Inexplicably, the police seem less than happy with the politicians’ comments. Sir Hugh Orde, president of the Association of Chief Police Officers, is one of many who are a little miffed. He thinks that the plans to flood London with 16,000 police had been taken rather before David Cameron, or indeed  Teresa May, the Home Secretary, had even got back to the country.

Oh, well. That’s torn Orde’s chances of getting the vacant position as Commissioner of the Metropolitan Police in London, Britain’s top police job. Indeed, Cameron has taken on the services of Bill Bratton, formerly of the Police Departments of New York and then Los Angeles to advise him on controlling gang violence, and certainly those are cities which have a great deal to teach the world about such violence.

It looks as though Bratton may even have a chance of being appointed Metropolitan Police Commissioner himself. After all, he’s so much better qualified than Orde, whose only previous top police job was in the provincial backwater of Northern Ireland.

Cameron, and his Chancellor of the Exchequer George Osborne, have meanwhile made it clear that they still intend to slash police budgets, presumably on the basis that you can do more with less.

Now Cameron’s hitting out again. ‘Zero tolerance’ towards crime, he’s saying. I’ve never really gone with that idea. I mean, are we saying that the police have been easy-going on crime in the past? You know, saying ‘oh, well, young people will be young people. You’ve got to see the funny side.’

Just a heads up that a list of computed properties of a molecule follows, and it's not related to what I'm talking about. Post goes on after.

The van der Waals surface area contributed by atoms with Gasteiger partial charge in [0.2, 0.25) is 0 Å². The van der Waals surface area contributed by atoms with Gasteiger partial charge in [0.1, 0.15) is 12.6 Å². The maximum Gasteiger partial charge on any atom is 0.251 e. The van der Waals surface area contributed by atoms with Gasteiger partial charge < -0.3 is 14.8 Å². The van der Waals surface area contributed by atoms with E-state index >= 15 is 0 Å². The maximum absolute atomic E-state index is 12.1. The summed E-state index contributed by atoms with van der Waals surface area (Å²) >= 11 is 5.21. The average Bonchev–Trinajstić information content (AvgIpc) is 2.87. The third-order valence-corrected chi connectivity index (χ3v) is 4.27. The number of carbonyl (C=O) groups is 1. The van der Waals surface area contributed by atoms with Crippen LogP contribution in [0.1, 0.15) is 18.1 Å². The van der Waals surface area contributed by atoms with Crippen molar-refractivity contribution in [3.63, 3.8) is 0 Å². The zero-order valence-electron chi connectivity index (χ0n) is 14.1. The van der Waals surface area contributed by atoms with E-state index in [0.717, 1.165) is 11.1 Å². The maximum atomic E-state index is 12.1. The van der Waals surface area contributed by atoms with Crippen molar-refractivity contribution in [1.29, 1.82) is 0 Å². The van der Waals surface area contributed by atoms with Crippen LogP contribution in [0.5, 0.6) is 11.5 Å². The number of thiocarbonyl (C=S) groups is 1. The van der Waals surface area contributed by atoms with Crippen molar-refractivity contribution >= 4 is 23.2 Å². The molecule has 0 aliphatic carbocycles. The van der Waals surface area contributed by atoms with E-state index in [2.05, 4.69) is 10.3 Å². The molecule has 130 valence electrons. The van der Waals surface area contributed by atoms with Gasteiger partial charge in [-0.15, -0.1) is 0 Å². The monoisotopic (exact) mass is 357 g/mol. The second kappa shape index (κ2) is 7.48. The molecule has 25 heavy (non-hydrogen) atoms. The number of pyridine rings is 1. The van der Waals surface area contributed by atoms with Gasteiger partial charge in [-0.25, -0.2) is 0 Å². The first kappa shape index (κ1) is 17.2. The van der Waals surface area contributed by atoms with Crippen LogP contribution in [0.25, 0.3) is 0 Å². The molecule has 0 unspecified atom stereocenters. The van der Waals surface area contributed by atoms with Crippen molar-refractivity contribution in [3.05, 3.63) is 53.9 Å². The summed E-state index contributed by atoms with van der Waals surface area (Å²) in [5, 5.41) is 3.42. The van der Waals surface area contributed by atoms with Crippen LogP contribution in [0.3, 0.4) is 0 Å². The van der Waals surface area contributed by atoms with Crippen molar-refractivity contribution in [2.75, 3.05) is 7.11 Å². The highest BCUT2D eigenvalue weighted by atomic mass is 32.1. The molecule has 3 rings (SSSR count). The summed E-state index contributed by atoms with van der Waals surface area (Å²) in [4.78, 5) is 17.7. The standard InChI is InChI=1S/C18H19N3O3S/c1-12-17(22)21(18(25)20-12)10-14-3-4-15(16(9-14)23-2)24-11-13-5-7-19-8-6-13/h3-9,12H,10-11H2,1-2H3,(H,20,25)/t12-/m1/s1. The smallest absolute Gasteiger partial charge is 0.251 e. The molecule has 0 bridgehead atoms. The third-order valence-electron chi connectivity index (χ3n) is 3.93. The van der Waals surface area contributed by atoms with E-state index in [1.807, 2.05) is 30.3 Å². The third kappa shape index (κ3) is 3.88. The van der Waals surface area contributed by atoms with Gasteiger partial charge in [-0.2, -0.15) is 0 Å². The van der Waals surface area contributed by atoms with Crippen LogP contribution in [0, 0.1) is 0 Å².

Strnagely enough, a couple of years ago ‘zero tolerance’ of crime was the slogan of Boris Johnson, Mayor of London, though these days he’s treading a little more carefully and has even expressed reservations about certain government policies. In particular, he’s not keen the police budget cuts.

Anyway, in taking their uncompromising stance on crime, both Cameron and Johnson reflect the anger of so many over the levels of violence in society. People smashing shop windows and looting the stock. Why, somebody even put a flower pot through the window of an Oxford restaurant – it’s just unbearable.

No, hang on a moment. The flower pot event wasn’t last week. That was back in 1987. And it wasn’t London looters – it was the Bullingdon Club made up of thirty of the wealthiest students in Oxford University. How wealthy, you ask? Well, their smart uniform of royal blue tail coat and trimmings costs £3500 a head. That’s two months gross earnings of a Brit on median earnings.

The club’s members have a reputation for going out to dinner, drinking themselves into party mood and then trashing the restaurant, after which they pay for the damage in cash. The flowerpot through the window was just another burst of high spirits from these charming revellers on their way home.

And who had been out with the Bullingdon Club on that historic night in 1987? Well, since you ask, both David Cameron and Boris Johnson. A couple of years later, it would be George Osborne’s turn to grace the club with his edifying presence.

Don't they look smart? That's Cameron, second from left standing,
and Johnson, third from left sitting in the front